2.3 The nature of artistic practice
A related aspect of the problem concerns the nature of the characteristic range of practices in question, for all known human societies have evolved versions of these practices. The paradox is that it took the development of the western category of ‘art’ to the point that literally anything could be classifiable as a ‘work of art’ for the category to embrace the cultural products of the whole of humankind. While ‘art’ remained an exclusive category, subject to the exercise of certain restricted skills, on certain restricted materials, to express certain restricted themes, it could not perforce embrace practices that operated in different ways upon different material to express different ideas. Only when art’s exclusivity was transcended could it become a de facto universal category.
Once it has become that, it would be completely perverse to deny the status of art to, say, a four thousand year old image of a man that does not conform to the classical canon of western representation, produced anonymously, for ends we imperfectly understand (let us call him Nebamun) (Figure 6).
We live in a relativistic and commonly accepted liberal culture. In the second half of the twentieth century, partly as a reaction against the universalising claims of modernist theory that all art could be traced down to a common formal essence of ‘significant form’, recent art history and cultural theory has put great emphasis on concepts of ‘difference’. In the name of diversity, and as a form of intellectual, even political, resistance to the Eurocentric bias that was often implicit in the notion of ‘humanism’, many art historians have sought to emphasise the difference between canons of representation. To give a crude example, historians have ceased to disparage Indian or Chinese art for its failure to conform to Western decorum, as their nineteenth-century predecessors so often did.
However, this openness to the relativity of cultural and aesthetic value can also result in a blindness to the peculiarity of what we are doing when we ‘appreciate’, or even feel ‘interest’ in the products of remote cultures. How do we do it? How do we recognise similarity-in-difference? Thierry de Duve once suggested a notion of ‘transcendental materialism’ to get at this point. Whether or not that concept holds water, there can be little doubt that an over-emphasis on relativity and difference often makes its gains at the expense of notions of a common or shared ‘humanity’. Yet when we encounter phenomena such as ancient Egyptian art, one of the most important things that seems to bridge the gulf between ourselves and the makers of these ancient pieces is precisely such a common humanity. Were there only ‘difference’ between us, it would be hard to make any sense at all of things so remote in both time and space. The miracle is that these remote things are precisely not completely alien.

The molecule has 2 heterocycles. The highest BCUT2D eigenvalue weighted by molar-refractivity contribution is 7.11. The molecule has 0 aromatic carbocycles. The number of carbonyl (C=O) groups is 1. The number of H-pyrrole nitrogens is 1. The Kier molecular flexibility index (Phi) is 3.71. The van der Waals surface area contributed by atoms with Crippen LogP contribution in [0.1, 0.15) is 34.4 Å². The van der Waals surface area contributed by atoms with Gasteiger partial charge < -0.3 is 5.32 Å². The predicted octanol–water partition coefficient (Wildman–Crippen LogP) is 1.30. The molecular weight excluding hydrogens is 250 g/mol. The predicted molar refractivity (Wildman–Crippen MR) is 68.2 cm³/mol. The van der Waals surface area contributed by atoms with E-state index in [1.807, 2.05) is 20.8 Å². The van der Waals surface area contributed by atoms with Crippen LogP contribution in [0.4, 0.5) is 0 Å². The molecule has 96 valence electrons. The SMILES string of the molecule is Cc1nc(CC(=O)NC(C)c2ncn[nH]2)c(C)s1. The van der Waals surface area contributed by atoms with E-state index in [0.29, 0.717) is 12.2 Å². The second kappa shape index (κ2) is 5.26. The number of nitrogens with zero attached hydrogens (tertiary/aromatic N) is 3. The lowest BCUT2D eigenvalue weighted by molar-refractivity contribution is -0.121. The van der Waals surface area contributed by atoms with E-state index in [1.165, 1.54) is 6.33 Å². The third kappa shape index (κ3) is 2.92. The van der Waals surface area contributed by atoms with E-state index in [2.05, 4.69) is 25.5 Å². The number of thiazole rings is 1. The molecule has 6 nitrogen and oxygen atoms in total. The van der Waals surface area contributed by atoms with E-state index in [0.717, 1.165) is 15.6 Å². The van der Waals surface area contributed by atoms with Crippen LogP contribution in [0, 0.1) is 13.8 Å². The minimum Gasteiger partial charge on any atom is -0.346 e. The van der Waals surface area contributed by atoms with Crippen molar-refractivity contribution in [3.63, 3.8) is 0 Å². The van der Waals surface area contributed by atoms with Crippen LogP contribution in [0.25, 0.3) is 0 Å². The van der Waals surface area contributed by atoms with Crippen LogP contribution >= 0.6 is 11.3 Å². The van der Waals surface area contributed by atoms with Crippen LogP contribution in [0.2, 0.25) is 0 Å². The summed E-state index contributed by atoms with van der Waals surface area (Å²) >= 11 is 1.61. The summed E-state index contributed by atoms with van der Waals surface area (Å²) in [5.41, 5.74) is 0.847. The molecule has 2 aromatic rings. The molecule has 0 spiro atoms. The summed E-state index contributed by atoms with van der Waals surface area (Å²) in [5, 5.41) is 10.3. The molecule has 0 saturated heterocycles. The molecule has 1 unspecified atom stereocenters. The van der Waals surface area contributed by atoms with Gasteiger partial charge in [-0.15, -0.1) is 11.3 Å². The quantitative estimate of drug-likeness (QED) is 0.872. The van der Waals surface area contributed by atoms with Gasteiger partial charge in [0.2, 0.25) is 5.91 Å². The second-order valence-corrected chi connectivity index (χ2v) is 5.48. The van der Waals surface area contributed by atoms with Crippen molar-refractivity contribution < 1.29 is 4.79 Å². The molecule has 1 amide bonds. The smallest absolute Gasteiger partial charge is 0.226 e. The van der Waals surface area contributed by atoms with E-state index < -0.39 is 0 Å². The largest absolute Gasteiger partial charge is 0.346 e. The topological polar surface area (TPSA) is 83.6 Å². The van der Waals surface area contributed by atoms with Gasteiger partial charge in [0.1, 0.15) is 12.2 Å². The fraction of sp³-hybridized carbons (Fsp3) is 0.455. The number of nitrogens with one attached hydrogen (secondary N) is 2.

John Baines has convincingly established that the practices we refer to as ‘ancient Egyptian art’ were not completely client to other social demands – to do with religion, for example, or social stratification, or exercising power. There is enough going on that is specific to them to warrant the claim that there existed a relatively independent tradition of ‘art’ making, involving the exercise of aesthetic judgement at the levels of both production and consumption, and extending over centuries. ‘Egyptian art’ was, so to speak, a relatively autonomous practice within the constellation of Egyptian culture in the broadest sense, that is, including religion, politics, daily life, and so on.
However, it is probably mistaken to conceive of ‘art’ as a universal concept, if only because of the evolutionary vicissitudes and differences to which the various products and practices of art have been subject. It is patently clear that even as we talk about and admire ‘ancient Egyptian art’, it is not ‘our’ art. It is not, then, that there is an ‘essence’ of art centred upon exercising aesthetic judgement over and above making merely utilitarian things, but that there is enough of an overlap – an ever-changing overlap, it must be said – between widely different practices to permit a category such as ‘art’ to be used sensibly to describe a performance by Joseph Beuys talking to a dead hare and a three thousand year-old fragment of painting from a tomb-chapel on the west bank of the Nile.
It may be useful here to think of Wittgenstein’s concept of ‘family resemblances’. To take a simple example, Wittgenstein pointed out that there was no essence of the concept of a ‘game’, but that the various things we conceive of as ‘games’ were united in a manner analogous to the way in which related people exhibit a ‘family resemblance’. So too with art. All human societies have evolved practices and products we can now regard as ‘art’, but this does not mean there is an ‘essence’ of art that manifests itself in different ways, that ‘art’ is some transcendent universal – only that there is a family of related practices which, in this culture (which, of course, has in important respects now become globalised), we have collected under the concept ‘art’.